Romney's retort enraged a speechless Goodridge; he didn't care, and by referring to her biological daughter as "adopted," it was clear he hadn't even been listening. By the time she was back in the hallway, she was reduced to tears. "I really kind of lost it," says Goodridge. "I've never stood before someone who had no capacity for empathy."
Months after his battle with the Registry of Vital Records began, as Waas reports in the Globe, Romney spoke before the Senate Judiciary Committee in Washington:
He outlined his misgivings about the request from the Registry of Vital Records. "The children of America have the right to have a father and a mother,'' Romney said in his prepared remarks. "What should be the ideal for raising a child? Not a village, not 'parent A' and 'parent B,' but a mother and a father.'' Romney also warned about the societal impact of gay parents raising children. "Scientific studies of children raised by same-sex couples are almost nonexistent,'' he said. "It may affect the development of children and thereby future society as a whole.''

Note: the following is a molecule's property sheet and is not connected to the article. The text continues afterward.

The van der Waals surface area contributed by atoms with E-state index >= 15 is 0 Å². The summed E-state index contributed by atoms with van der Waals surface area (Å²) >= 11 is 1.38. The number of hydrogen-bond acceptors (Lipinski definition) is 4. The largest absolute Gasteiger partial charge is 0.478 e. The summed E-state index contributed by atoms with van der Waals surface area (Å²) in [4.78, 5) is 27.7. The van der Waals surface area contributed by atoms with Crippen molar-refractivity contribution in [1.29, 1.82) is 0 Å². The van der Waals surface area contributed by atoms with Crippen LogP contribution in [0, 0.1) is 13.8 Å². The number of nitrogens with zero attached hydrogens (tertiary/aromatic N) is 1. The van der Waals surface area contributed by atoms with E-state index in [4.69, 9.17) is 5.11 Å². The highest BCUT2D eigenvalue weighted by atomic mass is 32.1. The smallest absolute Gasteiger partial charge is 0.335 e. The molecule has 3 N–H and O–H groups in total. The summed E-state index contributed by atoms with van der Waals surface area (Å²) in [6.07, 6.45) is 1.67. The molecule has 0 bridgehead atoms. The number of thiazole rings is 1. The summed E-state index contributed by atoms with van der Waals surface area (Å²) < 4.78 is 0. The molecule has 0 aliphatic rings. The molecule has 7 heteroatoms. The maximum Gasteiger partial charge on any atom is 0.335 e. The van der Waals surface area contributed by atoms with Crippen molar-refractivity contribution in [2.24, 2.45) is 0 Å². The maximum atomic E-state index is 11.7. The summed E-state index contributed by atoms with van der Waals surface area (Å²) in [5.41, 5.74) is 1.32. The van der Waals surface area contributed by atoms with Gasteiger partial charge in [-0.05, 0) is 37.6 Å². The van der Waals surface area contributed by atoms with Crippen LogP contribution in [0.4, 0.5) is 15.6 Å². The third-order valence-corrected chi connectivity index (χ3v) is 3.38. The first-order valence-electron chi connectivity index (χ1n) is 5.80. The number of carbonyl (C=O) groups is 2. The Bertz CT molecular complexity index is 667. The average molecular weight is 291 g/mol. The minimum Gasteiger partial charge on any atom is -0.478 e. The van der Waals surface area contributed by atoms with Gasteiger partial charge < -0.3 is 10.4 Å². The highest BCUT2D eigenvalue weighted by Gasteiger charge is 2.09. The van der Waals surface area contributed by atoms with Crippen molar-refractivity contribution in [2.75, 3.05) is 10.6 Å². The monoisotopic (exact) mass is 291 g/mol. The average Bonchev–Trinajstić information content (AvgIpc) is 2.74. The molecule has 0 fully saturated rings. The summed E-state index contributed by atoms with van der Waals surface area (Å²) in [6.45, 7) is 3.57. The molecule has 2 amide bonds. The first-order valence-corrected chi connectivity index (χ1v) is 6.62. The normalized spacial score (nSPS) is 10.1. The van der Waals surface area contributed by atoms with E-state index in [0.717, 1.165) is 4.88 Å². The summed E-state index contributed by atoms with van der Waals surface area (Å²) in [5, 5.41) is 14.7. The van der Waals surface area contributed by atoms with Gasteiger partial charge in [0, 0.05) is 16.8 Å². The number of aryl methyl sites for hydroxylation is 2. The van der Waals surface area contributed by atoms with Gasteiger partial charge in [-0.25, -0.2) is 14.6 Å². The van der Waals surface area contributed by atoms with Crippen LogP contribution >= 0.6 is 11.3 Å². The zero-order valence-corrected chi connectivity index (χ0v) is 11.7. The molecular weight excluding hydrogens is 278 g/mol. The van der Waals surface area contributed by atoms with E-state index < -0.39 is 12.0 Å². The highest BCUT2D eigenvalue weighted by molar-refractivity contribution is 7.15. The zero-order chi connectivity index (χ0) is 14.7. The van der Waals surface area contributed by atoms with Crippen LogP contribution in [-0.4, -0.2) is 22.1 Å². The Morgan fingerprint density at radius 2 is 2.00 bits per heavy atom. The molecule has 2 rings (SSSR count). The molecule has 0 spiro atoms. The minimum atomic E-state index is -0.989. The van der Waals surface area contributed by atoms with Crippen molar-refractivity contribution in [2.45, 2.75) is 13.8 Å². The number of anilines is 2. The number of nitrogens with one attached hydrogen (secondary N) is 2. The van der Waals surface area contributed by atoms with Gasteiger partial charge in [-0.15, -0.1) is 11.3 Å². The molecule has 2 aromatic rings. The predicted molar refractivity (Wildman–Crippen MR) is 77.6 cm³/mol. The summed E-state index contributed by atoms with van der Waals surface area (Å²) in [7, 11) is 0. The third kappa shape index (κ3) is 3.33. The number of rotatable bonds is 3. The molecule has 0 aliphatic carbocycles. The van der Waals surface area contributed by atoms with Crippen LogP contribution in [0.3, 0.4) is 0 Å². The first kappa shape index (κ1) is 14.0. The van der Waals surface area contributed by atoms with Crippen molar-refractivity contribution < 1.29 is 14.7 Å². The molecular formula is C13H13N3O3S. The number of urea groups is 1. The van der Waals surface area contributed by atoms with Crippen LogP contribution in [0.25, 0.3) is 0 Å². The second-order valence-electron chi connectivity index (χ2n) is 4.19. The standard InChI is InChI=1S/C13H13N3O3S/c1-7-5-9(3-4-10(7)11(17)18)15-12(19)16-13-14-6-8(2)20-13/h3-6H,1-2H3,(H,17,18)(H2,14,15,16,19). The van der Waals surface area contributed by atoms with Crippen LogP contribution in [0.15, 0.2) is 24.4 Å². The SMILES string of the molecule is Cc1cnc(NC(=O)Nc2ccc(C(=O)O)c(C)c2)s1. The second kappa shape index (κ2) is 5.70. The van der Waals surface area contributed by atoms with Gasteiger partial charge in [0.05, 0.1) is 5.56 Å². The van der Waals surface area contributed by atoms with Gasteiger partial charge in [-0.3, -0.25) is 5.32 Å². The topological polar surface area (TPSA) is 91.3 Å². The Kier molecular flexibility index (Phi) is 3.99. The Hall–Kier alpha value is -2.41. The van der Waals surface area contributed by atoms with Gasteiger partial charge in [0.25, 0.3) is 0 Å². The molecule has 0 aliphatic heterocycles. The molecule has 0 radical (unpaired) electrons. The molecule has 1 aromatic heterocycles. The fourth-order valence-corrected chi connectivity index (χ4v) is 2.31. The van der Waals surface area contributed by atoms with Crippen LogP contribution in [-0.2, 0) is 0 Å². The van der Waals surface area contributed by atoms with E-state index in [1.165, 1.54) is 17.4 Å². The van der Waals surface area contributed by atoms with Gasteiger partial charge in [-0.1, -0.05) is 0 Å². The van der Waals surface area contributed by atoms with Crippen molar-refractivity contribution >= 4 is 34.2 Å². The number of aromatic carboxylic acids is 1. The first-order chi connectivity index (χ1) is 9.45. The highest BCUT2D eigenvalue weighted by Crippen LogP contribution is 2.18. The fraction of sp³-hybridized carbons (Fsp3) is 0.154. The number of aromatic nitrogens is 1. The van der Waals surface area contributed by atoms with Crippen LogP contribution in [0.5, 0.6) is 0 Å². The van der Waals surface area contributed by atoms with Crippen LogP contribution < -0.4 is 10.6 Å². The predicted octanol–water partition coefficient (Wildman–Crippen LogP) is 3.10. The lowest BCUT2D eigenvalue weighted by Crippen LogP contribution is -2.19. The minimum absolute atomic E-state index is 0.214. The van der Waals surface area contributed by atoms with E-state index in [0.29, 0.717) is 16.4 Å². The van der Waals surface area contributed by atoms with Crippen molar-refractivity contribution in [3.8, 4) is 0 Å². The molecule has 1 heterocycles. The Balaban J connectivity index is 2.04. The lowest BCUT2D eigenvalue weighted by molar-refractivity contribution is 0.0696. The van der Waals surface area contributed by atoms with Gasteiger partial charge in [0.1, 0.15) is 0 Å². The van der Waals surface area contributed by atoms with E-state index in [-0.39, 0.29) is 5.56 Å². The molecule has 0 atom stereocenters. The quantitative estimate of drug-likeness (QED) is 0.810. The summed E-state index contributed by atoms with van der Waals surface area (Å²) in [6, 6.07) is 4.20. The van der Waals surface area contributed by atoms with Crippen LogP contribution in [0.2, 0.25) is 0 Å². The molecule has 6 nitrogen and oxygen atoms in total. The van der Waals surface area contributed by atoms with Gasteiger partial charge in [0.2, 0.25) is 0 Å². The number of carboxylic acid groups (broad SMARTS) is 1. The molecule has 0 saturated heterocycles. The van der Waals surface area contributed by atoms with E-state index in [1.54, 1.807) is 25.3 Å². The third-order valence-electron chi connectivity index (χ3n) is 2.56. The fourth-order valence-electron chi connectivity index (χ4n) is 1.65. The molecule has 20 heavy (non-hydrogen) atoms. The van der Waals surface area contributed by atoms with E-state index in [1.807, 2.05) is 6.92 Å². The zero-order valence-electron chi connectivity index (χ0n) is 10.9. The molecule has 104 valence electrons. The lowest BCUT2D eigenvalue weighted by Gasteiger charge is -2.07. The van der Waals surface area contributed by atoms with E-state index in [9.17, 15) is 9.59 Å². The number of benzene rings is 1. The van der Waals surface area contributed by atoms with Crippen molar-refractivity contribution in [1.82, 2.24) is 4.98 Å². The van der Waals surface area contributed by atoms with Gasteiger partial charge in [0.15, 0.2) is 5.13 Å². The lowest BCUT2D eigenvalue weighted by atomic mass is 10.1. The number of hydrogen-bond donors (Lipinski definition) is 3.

The following year, 2005, Romney spoke to conservative voters in South Carolina, as he trained his eye on the presidency. "Some gays are actually having children born to them,'' he said. "It's not right on paper. It's not right in fact. Every child has a right to a mother and father.''
Does it really matter whether his actions and statements were motivated by Romney's authoritarian Mormon faith or were a pander to evangelicals as he sought the presidency, or both? That he could be so zealous, cold-hearted and cruel should alarm everyone about the prospect of Mitt Romney becoming president.
Also on The Huffington Post:
Santorum<a href="http://articles.mcall.com/2004-02-25/news/3521981_1_gay-marriage-defense-of-marriage-act-amendment-process" target="_hplink"> is quoted by the <em>Allentown Morning Call</em> as saying in 2004</a>, "This is an issue just like 9/11... We didn't decide we wanted to fight the war on terrorism because we wanted to. It was brought to us. And if not now, when? When the supreme courts in all the other states have succumbed to the Massachusetts version of the law?"